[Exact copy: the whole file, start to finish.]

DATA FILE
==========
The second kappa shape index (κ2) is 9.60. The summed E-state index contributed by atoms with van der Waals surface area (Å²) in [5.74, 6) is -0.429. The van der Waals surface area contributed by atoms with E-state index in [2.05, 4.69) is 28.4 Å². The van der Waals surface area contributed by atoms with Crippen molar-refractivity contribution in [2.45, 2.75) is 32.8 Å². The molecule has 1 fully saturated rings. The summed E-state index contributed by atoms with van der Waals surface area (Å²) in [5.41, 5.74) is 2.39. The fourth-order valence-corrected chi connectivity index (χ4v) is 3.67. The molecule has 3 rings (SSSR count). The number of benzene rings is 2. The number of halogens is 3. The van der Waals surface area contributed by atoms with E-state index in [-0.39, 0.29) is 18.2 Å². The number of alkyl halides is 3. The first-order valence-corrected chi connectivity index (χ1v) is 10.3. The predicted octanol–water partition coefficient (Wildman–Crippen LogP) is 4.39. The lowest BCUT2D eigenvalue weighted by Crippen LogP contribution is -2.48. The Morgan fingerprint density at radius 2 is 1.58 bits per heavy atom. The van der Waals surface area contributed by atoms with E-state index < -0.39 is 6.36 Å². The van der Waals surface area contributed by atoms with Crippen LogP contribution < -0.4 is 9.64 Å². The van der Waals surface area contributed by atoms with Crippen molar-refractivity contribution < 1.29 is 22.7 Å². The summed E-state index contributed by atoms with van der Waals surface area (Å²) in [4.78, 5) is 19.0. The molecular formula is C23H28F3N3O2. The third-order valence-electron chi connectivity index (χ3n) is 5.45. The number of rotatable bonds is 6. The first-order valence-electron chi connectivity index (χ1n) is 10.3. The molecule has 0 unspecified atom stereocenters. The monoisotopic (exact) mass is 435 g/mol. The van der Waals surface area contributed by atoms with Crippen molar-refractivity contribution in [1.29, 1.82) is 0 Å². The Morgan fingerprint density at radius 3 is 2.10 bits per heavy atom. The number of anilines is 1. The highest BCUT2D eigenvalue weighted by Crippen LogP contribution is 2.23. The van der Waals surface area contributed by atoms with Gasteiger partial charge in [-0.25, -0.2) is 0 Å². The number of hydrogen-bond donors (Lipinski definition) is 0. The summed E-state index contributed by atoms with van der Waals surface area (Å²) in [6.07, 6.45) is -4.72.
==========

The second kappa shape index (κ2) is 9.60. The summed E-state index contributed by atoms with van der Waals surface area (Å²) in [5.74, 6) is -0.429. The van der Waals surface area contributed by atoms with E-state index in [2.05, 4.69) is 28.4 Å². The van der Waals surface area contributed by atoms with Crippen molar-refractivity contribution in [2.45, 2.75) is 32.8 Å². The molecule has 1 fully saturated rings. The summed E-state index contributed by atoms with van der Waals surface area (Å²) in [5.41, 5.74) is 2.39. The fourth-order valence-corrected chi connectivity index (χ4v) is 3.67. The molecule has 3 rings (SSSR count). The number of benzene rings is 2. The number of halogens is 3. The van der Waals surface area contributed by atoms with E-state index in [-0.39, 0.29) is 18.2 Å². The number of alkyl halides is 3. The first-order valence-corrected chi connectivity index (χ1v) is 10.3. The predicted octanol–water partition coefficient (Wildman–Crippen LogP) is 4.39. The lowest BCUT2D eigenvalue weighted by Crippen LogP contribution is -2.48. The Morgan fingerprint density at radius 2 is 1.58 bits per heavy atom. The van der Waals surface area contributed by atoms with E-state index < -0.39 is 6.36 Å². The van der Waals surface area contributed by atoms with Crippen LogP contribution < -0.4 is 9.64 Å². The van der Waals surface area contributed by atoms with Crippen molar-refractivity contribution < 1.29 is 22.7 Å². The summed E-state index contributed by atoms with van der Waals surface area (Å²) in [4.78, 5) is 19.0. The molecular formula is C23H28F3N3O2. The third-order valence-electron chi connectivity index (χ3n) is 5.45. The number of rotatable bonds is 6. The first-order valence-electron chi connectivity index (χ1n) is 10.3. The molecule has 0 unspecified atom stereocenters. The monoisotopic (exact) mass is 435 g/mol. The van der Waals surface area contributed by atoms with Crippen molar-refractivity contribution in [1.29, 1.82) is 0 Å². The Morgan fingerprint density at radius 3 is 2.10 bits per heavy atom. The number of anilines is 1. The highest BCUT2D eigenvalue weighted by Crippen LogP contribution is 2.23. The van der Waals surface area contributed by atoms with Gasteiger partial charge in [-0.25, -0.2) is 0 Å². The number of hydrogen-bond donors (Lipinski definition) is 0. The summed E-state index contributed by atoms with van der Waals surface area (Å²) in [6.07, 6.45) is -4.72.